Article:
His plan — floated last month to a group that included representatives from philanthropic organizations along with executives from for-profit and nonprofit blood collectors — relies in part on blood plasma from up to 10,000 Hasidic women in New York City, where the Orthodox Jewish community has been hit hard by the disease.
Tens of thousands of people have fallen ill with the virus in the city’s Hasidic neighborhoods, and more than 700 have died. In recent weeks, thousands of men in the community who have recovered from COVID-19 have rushed to donate plasma. Chaim Lebovits, 45, who has helped organize the effort, said the donations are an act of faith.
“We have an obligation to protect and save lives,” Lebovits said.
So far, however, many women in the Hasidic community have been unable to participate. Hasidic families are often large, and women who have had several children may have high levels of certain antibodies that are sometimes produced during a pregnancy. Rarely, such antibodies can cause a dangerous reaction — transfusion-related acute lung injury — in some recipients of plasma from women who have been pregnant. In COVID-19 patients, battling a virus that targets the lungs, such reactions could be deadly.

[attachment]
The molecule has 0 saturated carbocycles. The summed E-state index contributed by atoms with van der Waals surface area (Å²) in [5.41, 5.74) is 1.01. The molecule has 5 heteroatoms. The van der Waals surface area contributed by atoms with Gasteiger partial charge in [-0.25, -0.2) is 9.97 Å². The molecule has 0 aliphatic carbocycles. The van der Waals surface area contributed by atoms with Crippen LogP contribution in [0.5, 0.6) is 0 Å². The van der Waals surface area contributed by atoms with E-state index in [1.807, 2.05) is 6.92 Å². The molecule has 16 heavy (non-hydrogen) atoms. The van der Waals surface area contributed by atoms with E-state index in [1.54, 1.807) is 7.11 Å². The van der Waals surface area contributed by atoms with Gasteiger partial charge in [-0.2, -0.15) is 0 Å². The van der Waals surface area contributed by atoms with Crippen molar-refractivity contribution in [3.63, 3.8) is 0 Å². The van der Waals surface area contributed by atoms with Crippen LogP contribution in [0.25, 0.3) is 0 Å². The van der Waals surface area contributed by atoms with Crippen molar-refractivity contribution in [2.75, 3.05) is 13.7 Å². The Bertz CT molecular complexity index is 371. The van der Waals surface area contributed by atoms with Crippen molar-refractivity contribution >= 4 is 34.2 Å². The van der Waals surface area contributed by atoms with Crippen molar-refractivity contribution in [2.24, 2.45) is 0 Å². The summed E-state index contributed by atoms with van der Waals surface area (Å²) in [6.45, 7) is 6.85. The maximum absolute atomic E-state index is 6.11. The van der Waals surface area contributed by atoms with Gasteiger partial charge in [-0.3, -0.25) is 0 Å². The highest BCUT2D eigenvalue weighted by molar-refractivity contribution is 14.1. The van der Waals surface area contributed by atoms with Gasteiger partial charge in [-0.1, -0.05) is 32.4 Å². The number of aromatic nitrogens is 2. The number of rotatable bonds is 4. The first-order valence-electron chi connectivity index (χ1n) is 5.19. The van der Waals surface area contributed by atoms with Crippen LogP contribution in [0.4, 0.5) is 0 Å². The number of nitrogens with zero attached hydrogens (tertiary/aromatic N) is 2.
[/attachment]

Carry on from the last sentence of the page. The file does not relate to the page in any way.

Given the risk, many Hasidic mothers who want to join the men in donating have been deferred from providing plasma for immediate transfusion, Joyner said. But those women could be an ideal and ongoing source of plasma for hyperimmune globulin, which is processed in a way that dilutes or removes the antibodies.
Roughly 10,000 women could donate up to four times each, generating some 30,000 liters of COVID-19 plasma that could be directed to the for-profit collectors to make hyperimmune globulin, Joyner estimated. That’s enough for the companies to get started.
“This is the basis of a true win-win,” Joyner said.
In the future, other groups deemed ineligible to provide convalescent plasma for transfusion, out of concern about disease transmission, could be diverted for hyperimmune globulin creation, he said.
One key part of the plan will be the ability to identify eligible donors through antibody tests, Joyner said. Mayo Clinic scientists have already conducted more than 5,000 serology tests and identified hundreds of potential plasma donors.
So far, however, neither the nonprofit organizations nor the for-profit firms have agreed to the plan.